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Engaging Youth Sports Parents: Get Our Tips

Engaging youth sports parents is essential for fostering a positive and supportive team environment. The key word is engagement. Having parents be part of the solution vs part of the problem helps your athletes grow and develop. We believe in this so much, that we wrote an eBook on the topic of Sideline Parents. Here are some strategies to effectively engage parents:

Open Communication Channels

Establish clear and open lines of communication with parents from the start. Provide multiple channels for communication, such as email, phone, and in-person meetings. Encourage parents to reach out with any questions, concerns, or feedback they may have.

TIP: Over-communicate and have an open-door policy. Make sure you reiterate what you say to players to parents. This links things back and makes them more memorable. 

Parent Meetings 

Host regular parent meetings to discuss team goals, expectations, schedules, and any other important information. These meetings are an opportunity to address any concerns, clarify misunderstandings, and build rapport with parents.


Be transparent about team decisions, policies, and procedures. Keep parents informed about any changes to the schedule, coaching staff, or team rules. Transparency builds trust and fosters a sense of inclusion among parents.

TIP: Over-communicate, over-communicate, over-communicate – I can’t stress this enough. 

Volunteer Opportunities 

Offer opportunities for parents to get involved with the team as volunteers. This could include helping with fundraising events, organizing team activities, or assisting with transportation to games and practices. When parents are actively engaged in supporting the team, they feel more invested in its success.

TIP: Some easy volunteer opportunities for parents is to assign to organize meals when your teams are traveling. These are easy things to do and also allow the team and parents to bond.

Positive Feedback 

Recognize and appreciate the contributions of parents who go above and beyond to support the team. Whether it’s volunteering their time, cheering from the sidelines, or providing snacks for the players, expressing gratitude reinforces their commitment and encourages continued involvement.

Parent Education 

Provide resources and information to help parents understand their role in supporting their child’s athletic development. Offer workshops or seminars on topics such as sports nutrition, injury prevention, and sportsmanship. Educated parents are better equipped to support their child’s athletic journey.

TIP: Sign up for the iSport360 Youth Sports Survival Guide, we provide all of this information each week. 

Listen to Concerns 

Actively listen to parents’ concerns and address them in a timely and respectful manner. Validate their perspectives and demonstrate empathy towards their experiences. By addressing concerns proactively, you can prevent misunderstandings and build stronger relationships with parents.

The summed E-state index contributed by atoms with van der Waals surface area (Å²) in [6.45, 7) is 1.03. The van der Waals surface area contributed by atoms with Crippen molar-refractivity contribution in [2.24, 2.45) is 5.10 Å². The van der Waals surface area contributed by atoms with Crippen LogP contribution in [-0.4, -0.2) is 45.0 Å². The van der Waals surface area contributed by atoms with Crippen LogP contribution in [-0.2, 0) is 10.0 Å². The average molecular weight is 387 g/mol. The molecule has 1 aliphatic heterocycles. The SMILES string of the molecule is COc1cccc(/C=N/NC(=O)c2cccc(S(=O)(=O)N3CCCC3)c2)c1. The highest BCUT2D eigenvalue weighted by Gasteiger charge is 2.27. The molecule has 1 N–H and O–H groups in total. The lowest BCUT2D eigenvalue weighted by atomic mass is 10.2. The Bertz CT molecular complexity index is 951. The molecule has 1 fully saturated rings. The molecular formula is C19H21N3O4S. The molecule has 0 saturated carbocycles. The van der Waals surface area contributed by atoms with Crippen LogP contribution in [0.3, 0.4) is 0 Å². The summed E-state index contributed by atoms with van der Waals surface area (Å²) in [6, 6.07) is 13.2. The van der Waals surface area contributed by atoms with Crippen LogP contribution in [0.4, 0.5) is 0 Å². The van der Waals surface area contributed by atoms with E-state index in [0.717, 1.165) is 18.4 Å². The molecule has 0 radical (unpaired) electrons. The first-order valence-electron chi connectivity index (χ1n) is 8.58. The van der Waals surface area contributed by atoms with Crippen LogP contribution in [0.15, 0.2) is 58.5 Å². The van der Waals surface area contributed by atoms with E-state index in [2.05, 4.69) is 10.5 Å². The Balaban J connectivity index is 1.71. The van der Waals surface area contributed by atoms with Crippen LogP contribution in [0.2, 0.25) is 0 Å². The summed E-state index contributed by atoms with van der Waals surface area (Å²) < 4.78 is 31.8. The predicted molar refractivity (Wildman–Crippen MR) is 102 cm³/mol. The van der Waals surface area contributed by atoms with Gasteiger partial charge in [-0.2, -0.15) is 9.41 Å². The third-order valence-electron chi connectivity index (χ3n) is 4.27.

TIP: It is important to listen to parents’ concerns however you have to hold true to what your club or sports organization stands for. People can provide their opinion but it doesn’t mean you have to act on it. 

Celebrate Achievements

Celebrate the achievements of both players and parents throughout the season. Recognize milestones, such as improved performance, sportsmanship, and teamwork. Acknowledging these accomplishments reinforces a positive team culture and motivates parents to stay engaged.

Create a Positive 

Environment: Foster a positive and inclusive team environment where all parents feel welcome and valued. Encourage parents to support each other and refrain from negative behavior, such as sideline criticism or conflicts with coaches and other parents.

Feedback Mechanism 

Implement a feedback mechanism to gather input from parents on their experiences with the team. This could be through surveys, suggestion boxes, or informal conversations. Use this feedback to identify areas for improvement and make adjustments to enhance the parent experience.

By implementing these strategies, you can effectively engage youth sports parents and create a supportive team environment that benefits both the players and their families.

iSport360 is the only app that does it all for youth sports. For more information on what we do, click here

About the author: 

Amy Masters is a sports mom, coach, and club administrator. She has been coaching youth sports for more than 10 years. She started Jr Lions Field Hockey, the youth recreation program for the Hunterdon County community growing it from 40 players in year 1 to 150 players by year 3. A few years later, she saw the love and competitiveness grow then started Omega Field Hockey Club serving NJ and PA players. Before coaching, she was a collegiate field hockey player for Lock Haven University. In her spare time (lol), she is head of marketing for iSport360 and the co-editor of the Youth Sports Survival Guide. The Youth Sports Survival Guide is the largest youth sports newsletter in the world. 

Learn more or request a demo of our youth sports software that is helping teams improve communication, organization and player development.

April 5, 2024

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